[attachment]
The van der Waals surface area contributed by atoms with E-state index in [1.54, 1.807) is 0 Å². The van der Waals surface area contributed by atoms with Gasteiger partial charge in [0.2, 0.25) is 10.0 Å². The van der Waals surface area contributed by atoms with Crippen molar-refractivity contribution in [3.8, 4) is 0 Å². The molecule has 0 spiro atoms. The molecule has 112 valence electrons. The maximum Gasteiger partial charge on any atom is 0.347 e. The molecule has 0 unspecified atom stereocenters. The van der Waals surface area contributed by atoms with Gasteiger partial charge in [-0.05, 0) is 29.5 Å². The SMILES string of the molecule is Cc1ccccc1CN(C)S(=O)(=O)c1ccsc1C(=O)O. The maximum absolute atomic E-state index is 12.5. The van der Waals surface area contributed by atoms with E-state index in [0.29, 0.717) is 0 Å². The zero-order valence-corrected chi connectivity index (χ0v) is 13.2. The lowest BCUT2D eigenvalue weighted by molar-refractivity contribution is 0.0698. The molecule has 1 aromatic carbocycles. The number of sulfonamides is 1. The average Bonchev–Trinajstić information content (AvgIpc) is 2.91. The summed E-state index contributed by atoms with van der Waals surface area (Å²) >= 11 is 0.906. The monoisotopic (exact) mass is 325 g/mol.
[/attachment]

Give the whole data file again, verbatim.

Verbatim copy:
The van der Waals surface area contributed by atoms with E-state index in [1.54, 1.807) is 0 Å². The van der Waals surface area contributed by atoms with Gasteiger partial charge in [0.2, 0.25) is 10.0 Å². The van der Waals surface area contributed by atoms with Crippen molar-refractivity contribution in [3.8, 4) is 0 Å². The molecule has 0 spiro atoms. The molecule has 112 valence electrons. The maximum Gasteiger partial charge on any atom is 0.347 e. The molecule has 0 unspecified atom stereocenters. The van der Waals surface area contributed by atoms with Gasteiger partial charge in [-0.05, 0) is 29.5 Å². The SMILES string of the molecule is Cc1ccccc1CN(C)S(=O)(=O)c1ccsc1C(=O)O. The maximum absolute atomic E-state index is 12.5. The van der Waals surface area contributed by atoms with E-state index in [0.29, 0.717) is 0 Å². The zero-order valence-corrected chi connectivity index (χ0v) is 13.2. The lowest BCUT2D eigenvalue weighted by molar-refractivity contribution is 0.0698. The molecule has 1 aromatic carbocycles. The number of sulfonamides is 1. The average Bonchev–Trinajstić information content (AvgIpc) is 2.91. The summed E-state index contributed by atoms with van der Waals surface area (Å²) >= 11 is 0.906. The monoisotopic (exact) mass is 325 g/mol.